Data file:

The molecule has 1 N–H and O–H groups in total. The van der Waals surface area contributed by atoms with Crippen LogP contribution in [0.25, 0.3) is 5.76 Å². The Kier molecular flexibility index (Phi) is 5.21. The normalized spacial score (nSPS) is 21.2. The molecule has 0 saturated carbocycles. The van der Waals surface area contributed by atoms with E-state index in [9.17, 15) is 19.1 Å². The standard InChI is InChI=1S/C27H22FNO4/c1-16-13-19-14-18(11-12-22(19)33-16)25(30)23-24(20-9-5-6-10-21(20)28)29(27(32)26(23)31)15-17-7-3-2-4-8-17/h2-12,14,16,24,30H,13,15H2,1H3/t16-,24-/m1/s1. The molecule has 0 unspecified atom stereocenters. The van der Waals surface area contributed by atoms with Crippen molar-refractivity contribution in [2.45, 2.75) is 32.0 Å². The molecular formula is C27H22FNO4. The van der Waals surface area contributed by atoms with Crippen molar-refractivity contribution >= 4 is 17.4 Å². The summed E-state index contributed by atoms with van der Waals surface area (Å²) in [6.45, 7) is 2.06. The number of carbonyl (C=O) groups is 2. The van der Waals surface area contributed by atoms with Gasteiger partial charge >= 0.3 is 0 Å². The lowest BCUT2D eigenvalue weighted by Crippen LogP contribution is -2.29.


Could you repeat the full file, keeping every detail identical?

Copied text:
The molecule has 1 N–H and O–H groups in total. The van der Waals surface area contributed by atoms with Crippen LogP contribution in [0.25, 0.3) is 5.76 Å². The Kier molecular flexibility index (Phi) is 5.21. The normalized spacial score (nSPS) is 21.2. The molecule has 0 saturated carbocycles. The van der Waals surface area contributed by atoms with E-state index in [9.17, 15) is 19.1 Å². The standard InChI is InChI=1S/C27H22FNO4/c1-16-13-19-14-18(11-12-22(19)33-16)25(30)23-24(20-9-5-6-10-21(20)28)29(27(32)26(23)31)15-17-7-3-2-4-8-17/h2-12,14,16,24,30H,13,15H2,1H3/t16-,24-/m1/s1. The molecule has 0 unspecified atom stereocenters. The van der Waals surface area contributed by atoms with Crippen molar-refractivity contribution in [2.45, 2.75) is 32.0 Å². The molecular formula is C27H22FNO4. The van der Waals surface area contributed by atoms with Crippen molar-refractivity contribution >= 4 is 17.4 Å². The summed E-state index contributed by atoms with van der Waals surface area (Å²) in [6.45, 7) is 2.06. The number of carbonyl (C=O) groups is 2. The van der Waals surface area contributed by atoms with Gasteiger partial charge >= 0.3 is 0 Å². The lowest BCUT2D eigenvalue weighted by Crippen LogP contribution is -2.29.